On June 25th Yvonne and I opted to give Bold Peak (7522') a try. We drove to Eklutna on Saturday morning and by 8:45 am were biking in. The bike ride (10 1/2 miles) went by fairly quickly despite us not having biked more than once this summer. By 10 am we had cached our bikes, changed and began hiking down the East Fork of the Eklutna trail.
The trail leading up the East Fork of the Eklutna was in good shape and we made quick progress and soon reached the spot where the creek coming out of Stivers Gully crosses the trail. Here we poked around in the brush for a few minutes looking for the trail and soon found it leading upstream on the east side of the creek. We followed it up, crossing back and forth on either side and by 10:30 had emerged from the brush onto the talus slopes that make up the base of Stivers Gully.
From that point on, the route was fast and straight forward. I fully expected a much harder route but the climb is essentially a huge scree gully that is pretty low angle. We cruised up the lower talus slopes until we entered a canyon-like feature with huge walls on either side. This portion had snow in it so the walking was even faster. At 12 we reached the portion of the route where the canyon constricts and you're forced to ascend a steep gully and finally crawl up an exposed rock rib. There is a fixed rope here which, in dry sunny weather, isn't needed; however in wet conditions it is much appreciated (as we were to find out). ( Read more... )
On Labor Day weekend Yvonne and I climbed East Twin (5863'). I had previously tried this peak a total of three times; each time I barely made it to the base before turning around for a myriad of reasons.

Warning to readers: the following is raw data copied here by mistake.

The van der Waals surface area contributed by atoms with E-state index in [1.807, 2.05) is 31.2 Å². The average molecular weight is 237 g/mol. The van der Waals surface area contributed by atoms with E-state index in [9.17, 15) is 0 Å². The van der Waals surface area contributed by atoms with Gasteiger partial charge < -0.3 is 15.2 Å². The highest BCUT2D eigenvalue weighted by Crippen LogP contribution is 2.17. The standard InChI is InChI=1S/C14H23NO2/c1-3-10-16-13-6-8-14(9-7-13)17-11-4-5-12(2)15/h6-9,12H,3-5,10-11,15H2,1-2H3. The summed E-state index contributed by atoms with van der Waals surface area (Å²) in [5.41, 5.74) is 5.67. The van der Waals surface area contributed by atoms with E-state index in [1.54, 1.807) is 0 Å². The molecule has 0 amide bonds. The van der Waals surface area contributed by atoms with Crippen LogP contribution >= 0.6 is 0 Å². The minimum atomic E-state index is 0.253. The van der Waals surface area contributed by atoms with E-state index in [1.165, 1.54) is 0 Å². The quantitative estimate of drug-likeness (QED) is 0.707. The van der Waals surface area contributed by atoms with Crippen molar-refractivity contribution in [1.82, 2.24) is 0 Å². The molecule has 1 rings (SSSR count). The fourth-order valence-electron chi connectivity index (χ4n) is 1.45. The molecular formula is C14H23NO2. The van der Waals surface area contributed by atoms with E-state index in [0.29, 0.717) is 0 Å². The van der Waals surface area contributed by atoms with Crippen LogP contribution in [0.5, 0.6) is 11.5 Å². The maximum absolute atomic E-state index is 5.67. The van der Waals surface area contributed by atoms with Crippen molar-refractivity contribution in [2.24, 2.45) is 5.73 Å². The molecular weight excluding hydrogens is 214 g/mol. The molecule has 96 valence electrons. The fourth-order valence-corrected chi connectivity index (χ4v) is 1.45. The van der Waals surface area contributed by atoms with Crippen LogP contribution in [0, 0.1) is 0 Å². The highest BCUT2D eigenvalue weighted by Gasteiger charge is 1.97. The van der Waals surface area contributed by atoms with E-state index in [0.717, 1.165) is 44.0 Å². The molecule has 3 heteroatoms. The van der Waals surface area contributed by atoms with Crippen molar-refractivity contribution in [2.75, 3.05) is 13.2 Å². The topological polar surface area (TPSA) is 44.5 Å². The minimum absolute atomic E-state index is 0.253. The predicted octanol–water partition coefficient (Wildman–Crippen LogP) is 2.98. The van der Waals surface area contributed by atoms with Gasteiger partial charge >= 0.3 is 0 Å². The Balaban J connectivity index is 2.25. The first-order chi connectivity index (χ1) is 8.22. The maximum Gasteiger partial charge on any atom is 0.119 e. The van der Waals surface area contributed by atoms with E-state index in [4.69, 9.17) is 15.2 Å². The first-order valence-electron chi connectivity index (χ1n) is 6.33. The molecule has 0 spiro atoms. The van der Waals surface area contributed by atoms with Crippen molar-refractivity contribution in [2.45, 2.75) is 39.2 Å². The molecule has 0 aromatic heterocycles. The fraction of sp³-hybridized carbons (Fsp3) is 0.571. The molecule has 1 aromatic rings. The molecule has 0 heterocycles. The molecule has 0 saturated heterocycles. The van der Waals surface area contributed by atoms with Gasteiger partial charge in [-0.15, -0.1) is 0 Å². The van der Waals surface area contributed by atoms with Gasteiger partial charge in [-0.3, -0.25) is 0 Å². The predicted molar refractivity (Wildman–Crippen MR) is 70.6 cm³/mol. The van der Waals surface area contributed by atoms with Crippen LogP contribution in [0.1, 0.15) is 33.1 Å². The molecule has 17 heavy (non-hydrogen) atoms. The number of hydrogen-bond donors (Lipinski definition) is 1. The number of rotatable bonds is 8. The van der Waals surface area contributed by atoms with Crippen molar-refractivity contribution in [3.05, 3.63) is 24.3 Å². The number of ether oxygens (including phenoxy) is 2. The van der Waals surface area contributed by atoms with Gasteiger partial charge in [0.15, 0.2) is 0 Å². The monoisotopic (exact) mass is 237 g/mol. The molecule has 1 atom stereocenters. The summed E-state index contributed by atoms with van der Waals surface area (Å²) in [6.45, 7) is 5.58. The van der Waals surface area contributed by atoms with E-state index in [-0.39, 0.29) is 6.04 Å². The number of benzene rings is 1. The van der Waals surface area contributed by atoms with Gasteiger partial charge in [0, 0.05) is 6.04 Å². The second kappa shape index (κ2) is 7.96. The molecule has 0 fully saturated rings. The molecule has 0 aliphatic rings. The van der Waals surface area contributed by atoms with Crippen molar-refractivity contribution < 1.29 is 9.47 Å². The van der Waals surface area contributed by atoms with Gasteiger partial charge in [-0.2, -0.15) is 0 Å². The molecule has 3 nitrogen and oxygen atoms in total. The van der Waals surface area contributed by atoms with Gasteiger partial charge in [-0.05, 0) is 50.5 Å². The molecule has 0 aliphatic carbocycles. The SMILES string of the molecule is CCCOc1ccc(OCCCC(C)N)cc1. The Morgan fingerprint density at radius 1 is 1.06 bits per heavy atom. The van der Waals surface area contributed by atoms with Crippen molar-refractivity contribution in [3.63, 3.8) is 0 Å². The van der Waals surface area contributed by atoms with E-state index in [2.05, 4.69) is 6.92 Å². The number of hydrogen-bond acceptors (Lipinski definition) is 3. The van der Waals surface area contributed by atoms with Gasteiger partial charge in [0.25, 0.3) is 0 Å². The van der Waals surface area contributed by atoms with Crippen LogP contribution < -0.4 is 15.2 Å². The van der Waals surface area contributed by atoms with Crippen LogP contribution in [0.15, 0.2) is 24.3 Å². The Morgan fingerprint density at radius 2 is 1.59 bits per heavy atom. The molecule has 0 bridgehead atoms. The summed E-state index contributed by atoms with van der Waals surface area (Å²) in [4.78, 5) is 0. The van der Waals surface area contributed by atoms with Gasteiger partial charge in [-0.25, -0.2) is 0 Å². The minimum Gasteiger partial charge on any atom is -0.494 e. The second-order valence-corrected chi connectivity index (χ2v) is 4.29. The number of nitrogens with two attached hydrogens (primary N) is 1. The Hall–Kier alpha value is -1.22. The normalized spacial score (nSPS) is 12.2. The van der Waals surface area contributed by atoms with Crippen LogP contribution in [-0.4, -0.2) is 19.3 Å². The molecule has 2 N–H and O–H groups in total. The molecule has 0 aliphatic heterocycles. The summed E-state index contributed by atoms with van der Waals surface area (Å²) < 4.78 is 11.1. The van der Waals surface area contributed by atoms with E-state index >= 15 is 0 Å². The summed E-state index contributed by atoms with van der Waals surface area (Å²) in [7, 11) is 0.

On Saturday. September 2nd Yvonne and I left town in rain and drove to Eklutna. It was still cloudy at the parking lot but at least it wasn't raining. With hopes dimmed of getting up the peak, we left the parking lot with the goal of at least checking out the route. The walk up was in dense fog and after getting above treeline, we walked around in swirling fog before finally opting to head back down. This was my third time turning around on this peak; although this time it could hardly be called an attempt.
Sunday, September 3rd dawned with a dense fog that began to burn off around 9 am. We headed back up to Eklutna and at 10:45 started hiking up the Twin Peaks trail. As we ascended, it got warmer and the sun began burning off the fog in the valley below.
We soon reached the top of the labeled trail where we turned off on the slight footpath heading down to the creek that flows off of East Twin Pass. We then began booting up a good trail and at 1 pm, we reached Twin Pass where we were greeted with a herd of Dall sheep that traversed the ridge in front of us. ( Read more... )
The season is upon us. Gone are the weekend mornings of leisurely starts and sleeping in till 7:30 and meeting at 8:30. The sun rises at 5:55 am and sets at 9:57 pm. Although it doesn't make any sense, we argue that because the days are longer we should get up earlier so we can have a longer day. Thus we go to bed on Friday night and set the alarm for 5am. It beeps at 5 and I jump in the shower to wake up; an hour later we're driving north - skis, pickets, ropes and plastic boots in the truck. We want to try Granite Peak but as we get closer the rains come and just past Palmer we pull over, disappointed and turn back to Anchorage. It is 7:30. ( Read more... )